THOUGH two decades late to the Subaru Outback-style crossover party, Mercedes-Benz has tried to tick all the boxes in turning the practical but dull E-Class wagon into a hip and happening luxury SUV alternative, with industry-leading safety thrown in.
WHAT IS IT
Basically a jumped-up wagon version of the impressive Mercedes-Benz W213 E-Class sedan, the E-Class All-Terrain melds space, refinement, safety, and dynamics to a high-riding crossover with some off-road capability. Aimed at the firmly established Audi A6 Allroad and Volvo’s Cross Country set, the E220d All-Terrain coming in mid-2017 will initially stand as the sole E-Class wagon.
WHY WE'RE TESTING IT
The Mercedes E220d All-Terrain combines two of the company’s more impressive technologies – its new all-aluminium 2.0-litre four-pot turbo-diesel and brilliant air-suspension system – in something we’ve never seen before from Daimler; an Audi A6 Allroad rival. At around $110,000, we wonder whether it is enough to resuscitate the once popular E-Class wagon market that has succumbed to the SUV onslaught.
Audi A6 Allroad, Volvo V90 Cross Country
THE WHEELS VERDICT
Expectations surrounding any E-Class are high. Given that, we weren’t sure what to make of the high-riding All-Terrain; surely a heavier wagon with a higher centre of gravity would detract from the sedan’s excellent dynamics and superb refinement? We shouldn’t have worried. The combination of one of the world’s best diesel engines and air suspension makes the newcomer a supernaturally quiet, refined, relaxing and economical grand tourer – and fun.
PLUS: Refinement; comfort; safety; design; quality; steering; handling; AWD security
MINUS: E220d could use more poke; silly auto shifter; no petrol option for Oz
THE WHEELS REVIEW
IS THIS the end for Benz’s large luxury wagon in Australia? Thanks to posh SUVs riding roughshod, the Mercedes-Benz E-Class Estate as we have known it over the last 37 years and five iterations looks dead.
Well, not quite. Come May, Stuttgart is having one last go with the S213 series-based E220d All-Terrain – the brand’s first foray into premium crossover territory, taking on the long-established Audi A6 Allroad and upcoming Volvo V90 Cross Country.
It’s an important symbolic move. The All-Terrain has 29mm more ground clearance than the regular E-Class estate, and looks more rugged with its twin-louvered grille, beefier bumpers, bigger air intakes, black wheelarch surrounds, and chunkier 19-inch alloys. In other words, every crossover styling cliche introduced with the pioneering mid-’90s era Subaru Outback.
But the All-Terrain is more than just a jacked-up marketing exercise. Yes, the MRA Modular Rear-drive Architecture and wheelbase are the same as the 10th-gen E-Class sedan’s. But with 4Matic all-wheel drive, a wider front and rear track to accommodate the larger wheel and tyre package, and a trick air-suspension system that varies ride height according to four selectable driving modes, there’s been some serious re-engineering. Adaptive dampers, vital to the All-Terrain, are also part of the package.
The wagon DNA provides a practical and roomy platform for the All-Terrain that no SUV can match – such as a long, flat cargo floor aided by a handy upright-angle setting for the seatbacks that help to maximise available space (670 litres, rising to 1820L with the 40:20:40 second row folded).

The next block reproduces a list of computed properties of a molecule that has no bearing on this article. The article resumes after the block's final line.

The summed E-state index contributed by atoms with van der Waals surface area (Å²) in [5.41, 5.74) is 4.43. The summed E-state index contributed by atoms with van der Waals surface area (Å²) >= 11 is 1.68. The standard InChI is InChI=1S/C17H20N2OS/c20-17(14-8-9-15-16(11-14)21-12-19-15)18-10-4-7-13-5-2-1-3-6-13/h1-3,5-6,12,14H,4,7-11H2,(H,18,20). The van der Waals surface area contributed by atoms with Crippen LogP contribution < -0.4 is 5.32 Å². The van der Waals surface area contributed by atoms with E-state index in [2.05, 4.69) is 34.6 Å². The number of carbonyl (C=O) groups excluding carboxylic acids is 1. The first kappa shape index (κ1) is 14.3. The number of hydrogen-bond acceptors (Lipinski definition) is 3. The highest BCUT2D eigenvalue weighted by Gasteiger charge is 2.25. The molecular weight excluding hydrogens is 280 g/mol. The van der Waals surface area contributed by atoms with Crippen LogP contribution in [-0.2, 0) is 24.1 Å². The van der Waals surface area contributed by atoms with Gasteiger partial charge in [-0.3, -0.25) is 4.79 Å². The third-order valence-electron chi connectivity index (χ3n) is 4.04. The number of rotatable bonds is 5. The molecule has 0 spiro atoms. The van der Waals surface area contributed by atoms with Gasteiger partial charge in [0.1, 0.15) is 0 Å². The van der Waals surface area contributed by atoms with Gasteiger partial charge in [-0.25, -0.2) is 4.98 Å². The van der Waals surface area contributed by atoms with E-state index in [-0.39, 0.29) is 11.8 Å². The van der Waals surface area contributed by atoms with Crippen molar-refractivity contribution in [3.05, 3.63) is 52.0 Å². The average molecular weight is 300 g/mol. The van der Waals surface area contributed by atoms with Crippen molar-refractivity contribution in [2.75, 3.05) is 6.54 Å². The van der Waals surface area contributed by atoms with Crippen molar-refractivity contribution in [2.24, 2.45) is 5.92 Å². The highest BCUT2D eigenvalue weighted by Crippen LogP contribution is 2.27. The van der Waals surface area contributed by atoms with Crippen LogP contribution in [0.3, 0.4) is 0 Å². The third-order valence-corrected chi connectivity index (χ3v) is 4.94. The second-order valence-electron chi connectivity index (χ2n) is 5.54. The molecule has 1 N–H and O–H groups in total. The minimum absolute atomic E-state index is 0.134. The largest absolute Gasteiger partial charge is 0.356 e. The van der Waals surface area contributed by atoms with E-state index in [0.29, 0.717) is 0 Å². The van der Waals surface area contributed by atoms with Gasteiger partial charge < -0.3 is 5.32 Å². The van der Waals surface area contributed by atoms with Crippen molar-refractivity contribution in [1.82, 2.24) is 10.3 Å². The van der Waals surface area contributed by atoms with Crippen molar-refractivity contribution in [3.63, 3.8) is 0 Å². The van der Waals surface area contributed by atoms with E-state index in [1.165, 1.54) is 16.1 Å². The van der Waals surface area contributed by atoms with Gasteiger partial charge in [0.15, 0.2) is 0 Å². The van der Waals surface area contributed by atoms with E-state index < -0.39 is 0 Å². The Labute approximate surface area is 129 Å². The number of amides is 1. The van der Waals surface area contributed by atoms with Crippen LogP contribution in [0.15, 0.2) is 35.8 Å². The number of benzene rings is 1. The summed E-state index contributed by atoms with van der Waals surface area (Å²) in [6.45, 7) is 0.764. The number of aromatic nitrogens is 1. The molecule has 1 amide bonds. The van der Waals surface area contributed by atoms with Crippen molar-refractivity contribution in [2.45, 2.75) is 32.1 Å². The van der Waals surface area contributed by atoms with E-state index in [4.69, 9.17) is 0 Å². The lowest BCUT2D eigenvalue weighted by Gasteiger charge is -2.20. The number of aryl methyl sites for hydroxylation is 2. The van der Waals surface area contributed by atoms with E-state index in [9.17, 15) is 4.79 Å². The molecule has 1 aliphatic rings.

Inside, the passenger compartment is pure, opulent, and cocooning E-Class. Four adults can splay out in style. The driving position is perfection, with a vast rectangular screen ahead that is as informative as it is elegant. Lush materials, gorgeous metallic switchgear, lavishly crafted vents and comfortable and supportive seats set this cabin apart as Mercedes’ finest in years.
More importantly, the whole suite of Benz’s advanced active-assistance and semi-autonomous driving technology is available to the All-Terrain, thrusting it to the apex of real-world safety systems.
Yet annoyances exist, such as a column shifter that is too easily knocked out of drive; an awkward twist-action wiper stalk, glitchy satellite navigation software, and a confusing multimedia controller. But these are minor irritations in an otherwise majorly impressive crossover.
Mercedes’ energetic 143kW/400Nm 2.0-litre all-aluminium four-pot turbo-diesel will be the only engine offered. Mated to a nine-speed auto, the engine might be the quietest, revviest, and most un-clattery diesel yet. Power delivery is velvety and intelligent, and gear ratios shuffle imperceptibly. However, while mid-range response is strong enough, off-the-line performance is a tad languid, betraying the two tonnes the Benz must drag around. At least the fuel economy is fabulous.
Dynamically, too, the All-Terrain creams SUVs. It has beautifully tactile steering that’s both quick and free from kickback, providing taut and controlled handling without the inertia or understeer that most crossovers suffer, and astounding high-speed grip. The E220d patrolled Austria’s alpine roads like a snow panther.
But the piece de resistance is the serene ride extolling a suppleness no modern Mercedes this side of an S-Class can match; just a loping, relaxing cushiness to drink in. We trust such comfort will translate from Austrian to Australian roads. First class travel, in other words.
Bet you didn’t see that coming. The E220d All-Terrain transcends the E-Class’s modish couture to rise above most of its stablemates, let alone mere premium SUVs. There’s fight left yet in the large luxury wagon.
Model: Mercedes-Benz E220d All-Terrain 4Matic
Engine: 1950cc 4-cyl, dohc, 16v, turbo-diesel
Max power: 143kW @ 3800rpm
Max torque: 400Nm @ 1600-2800rpm
Transmission: 9-speed auto
Fuel economy: 5.3L/100km
Price: Approximately $110,000
On sale: May 2017